So they begin to do what people tend to do when they are experiencing struggle and discomfort. They begin to grumble and complain, and of course, as is often the way with human nature, they use their leaders, Moses and Aaron as their targets. And in their complaint they also do what people often tend to do, they start to look back on the Egypt experience through rose coloured glasses. “At least in Egypt we weren’t hungry! Never mind that we were miserable, but we weren’t hungry!" And they accuse their leaders of bringing them into this wasteland in order to kill them. Through this growing sense of fear and hunger they rebel, and they are reminded that while they may think their complaints are directed toward Moses and Aaron, in fact they are directed toward God. Clearly, they do not trust that God is with them in the midst of this wilderness time.

The real truth at the root of their complaints is that they feel alone; they feel that God is in no way with them, giving them strength, or preparing to provide for them in ways that exceeded their wildest expectations. But, it turns out that that they are not as alone as they feared. They wake up one morning, stagger out of their tents, and are surprised to find a white, dew-like substance scattered all over the ground. We have this sense that it was sticky and gummy, maybe even sticking to the bottom of their feet. Clearly, they have absolutely no idea what it is. Moses explains to them what it is; that it is Manna – Bread that God has given you to eat.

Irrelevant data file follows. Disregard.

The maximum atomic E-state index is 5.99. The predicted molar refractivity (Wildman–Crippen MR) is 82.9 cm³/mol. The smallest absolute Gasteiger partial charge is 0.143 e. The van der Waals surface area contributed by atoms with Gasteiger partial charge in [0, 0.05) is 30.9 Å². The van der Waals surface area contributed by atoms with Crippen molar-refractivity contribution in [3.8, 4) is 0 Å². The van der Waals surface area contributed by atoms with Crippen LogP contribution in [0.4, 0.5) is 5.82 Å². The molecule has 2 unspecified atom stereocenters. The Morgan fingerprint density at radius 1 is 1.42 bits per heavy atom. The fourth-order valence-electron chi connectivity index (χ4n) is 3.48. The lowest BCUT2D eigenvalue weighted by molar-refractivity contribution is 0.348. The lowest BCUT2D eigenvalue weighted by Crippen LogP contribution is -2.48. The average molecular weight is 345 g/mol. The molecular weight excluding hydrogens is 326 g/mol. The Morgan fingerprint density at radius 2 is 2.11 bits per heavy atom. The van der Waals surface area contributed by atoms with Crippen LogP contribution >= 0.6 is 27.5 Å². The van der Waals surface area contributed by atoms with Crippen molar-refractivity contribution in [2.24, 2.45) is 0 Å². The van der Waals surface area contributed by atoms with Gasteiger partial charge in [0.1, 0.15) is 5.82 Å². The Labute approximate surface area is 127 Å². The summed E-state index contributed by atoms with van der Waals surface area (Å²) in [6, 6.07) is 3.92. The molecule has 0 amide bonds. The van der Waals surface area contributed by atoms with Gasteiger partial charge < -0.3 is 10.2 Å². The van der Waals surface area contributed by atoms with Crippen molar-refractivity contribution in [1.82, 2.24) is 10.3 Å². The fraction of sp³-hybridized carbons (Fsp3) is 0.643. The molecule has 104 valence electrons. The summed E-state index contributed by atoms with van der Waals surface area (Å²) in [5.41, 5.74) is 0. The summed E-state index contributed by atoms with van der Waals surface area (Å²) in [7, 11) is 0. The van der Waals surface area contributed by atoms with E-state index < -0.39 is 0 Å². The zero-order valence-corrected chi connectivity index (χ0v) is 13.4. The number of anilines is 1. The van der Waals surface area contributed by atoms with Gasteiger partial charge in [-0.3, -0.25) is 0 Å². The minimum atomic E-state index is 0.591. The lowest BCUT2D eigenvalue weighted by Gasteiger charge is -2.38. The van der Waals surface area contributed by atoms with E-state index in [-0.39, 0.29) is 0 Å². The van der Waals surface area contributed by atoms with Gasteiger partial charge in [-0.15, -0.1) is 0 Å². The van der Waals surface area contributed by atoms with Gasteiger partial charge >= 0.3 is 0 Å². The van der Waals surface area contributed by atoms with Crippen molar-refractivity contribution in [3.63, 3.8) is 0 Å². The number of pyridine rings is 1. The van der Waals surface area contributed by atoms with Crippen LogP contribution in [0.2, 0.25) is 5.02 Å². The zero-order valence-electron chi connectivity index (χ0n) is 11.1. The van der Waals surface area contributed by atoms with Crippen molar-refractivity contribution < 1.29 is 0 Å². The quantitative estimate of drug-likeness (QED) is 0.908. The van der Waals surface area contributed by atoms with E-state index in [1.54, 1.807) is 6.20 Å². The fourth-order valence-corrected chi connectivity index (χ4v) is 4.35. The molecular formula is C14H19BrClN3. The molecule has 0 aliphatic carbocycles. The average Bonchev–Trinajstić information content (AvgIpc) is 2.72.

This piece of the story reminds me of one of the sentences we often use for the breaking of the bread as we celebrate the Eucharist: Taste and see that the Lord is good. Happy are they who trust in Him. And I have this sense that later in the day, in desperation, someone who was famished dared to taste it only to find that it tasted quite good, and it was able to satisfy their growing hunger. Indeed, in the midst of this sparse and terrifying wilderness experience, they were not alone; God was keeping his promise to be with them, always.